Sunday, February 9, 2014

Dear Class,

It seems to me that you are suffering from a mid-year slump – maybe having to do with some disappointment about the recent midterm exam, or maybe something more. Recently I have heard: “You never taught us that.” “Nobody cares about understanding. Only the grade matters.” “I haven’t learned anything in here.” “You don’t like me.” And a few more. Ouch.

You may fault me for not being a teacher who leads you through every step of the way. It’s true. I ask you to practice problems on the homework that are harder than what we did in class. I ask you to be ready for a graded assessment at any time, and without warning. I ask you to be assertive and self-aware - requesting clarification when you need it, both inside and outside of class. I also put problems on tests that I have not previously solved for you in class. I know this makes it more challenging, but to me it’s the best way. I see the world of mathematics as a vast universe of possibility. I get to be your guide for only this tiny little region, but ultimately, I want you to trust your own instincts and skills and venture out without me.

You have a choice to make. One option is to be bold; take a leap out into the vastness and use the tools you already have to find your way through this wonderful world. I promise: you are not alone; you will not perish; and when you find that you need new tools, they will be there, ready for you to learn how to use them. Or, you can sit still and wait for a personal guide. It’s ok; sometimes this is the better way. I know that fear or insecurity or any number of things can freeze any of us in our tracks. Nevertheless, I cannot stop encouraging you to be bold and venture out independently, because I know that a richer and more beneficial world is there for those who do.  There will always be problems on ‘tests’ that have not been previously modeled for you. This much, I can guarantee. I wish we lived in a world where all the problems were previously solved, but I assure you, you will be confronted with problems that I cannot even imagine yet. The question is, what will you do with those?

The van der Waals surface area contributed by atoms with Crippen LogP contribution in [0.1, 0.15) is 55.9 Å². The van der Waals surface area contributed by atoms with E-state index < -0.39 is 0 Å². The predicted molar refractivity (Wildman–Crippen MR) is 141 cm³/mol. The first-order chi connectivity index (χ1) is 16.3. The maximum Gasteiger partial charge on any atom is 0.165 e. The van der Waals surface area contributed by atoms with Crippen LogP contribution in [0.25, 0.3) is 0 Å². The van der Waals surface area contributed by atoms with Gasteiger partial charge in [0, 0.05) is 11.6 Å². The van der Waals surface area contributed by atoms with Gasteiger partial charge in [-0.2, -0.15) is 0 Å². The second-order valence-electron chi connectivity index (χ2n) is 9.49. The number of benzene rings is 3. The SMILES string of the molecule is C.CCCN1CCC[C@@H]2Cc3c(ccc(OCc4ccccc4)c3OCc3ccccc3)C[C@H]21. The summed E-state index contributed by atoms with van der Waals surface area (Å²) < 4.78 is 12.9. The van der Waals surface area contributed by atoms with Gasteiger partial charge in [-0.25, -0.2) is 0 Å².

In the end, it’s not important to me whether you attribute your growth to me or not. I just hope you notice what I do: that you HAVE grown. Don’t let the vastness of the universe lead you to a narrow view of your own successes. You have come a long way. I have evidence to prove it. And while we both know that there’s an even wider view in front of you, that doesn't diminish the excellent work you have done to get this far. It is one of life's great ironies that success and failure travel so well together:
“Failure is simply the opportunity to begin again, this time more intelligently.” Henry Ford
“I know that I am intelligent, because I know that I know nothing.” Socrates
“It’s not that I’m so smart, it’s just that I stay with problems longer.” Albert Einstein 
I've missed more than 9000 shots in my career. I've lost almost 300 games. 26 times, I've been trusted to take the game winning shot and missed. I've failed over and over and over again in my life. And that is why I succeed. Michael Jordan

1 comment:

  1. Hi Emily,

    Nicely said! I can totally identify with the grumblings of the mid-year slump. In my classroom, and with my tutoring students, it seems like they push through this for one more big chunk of effort that lasts until about late April. Do you agree?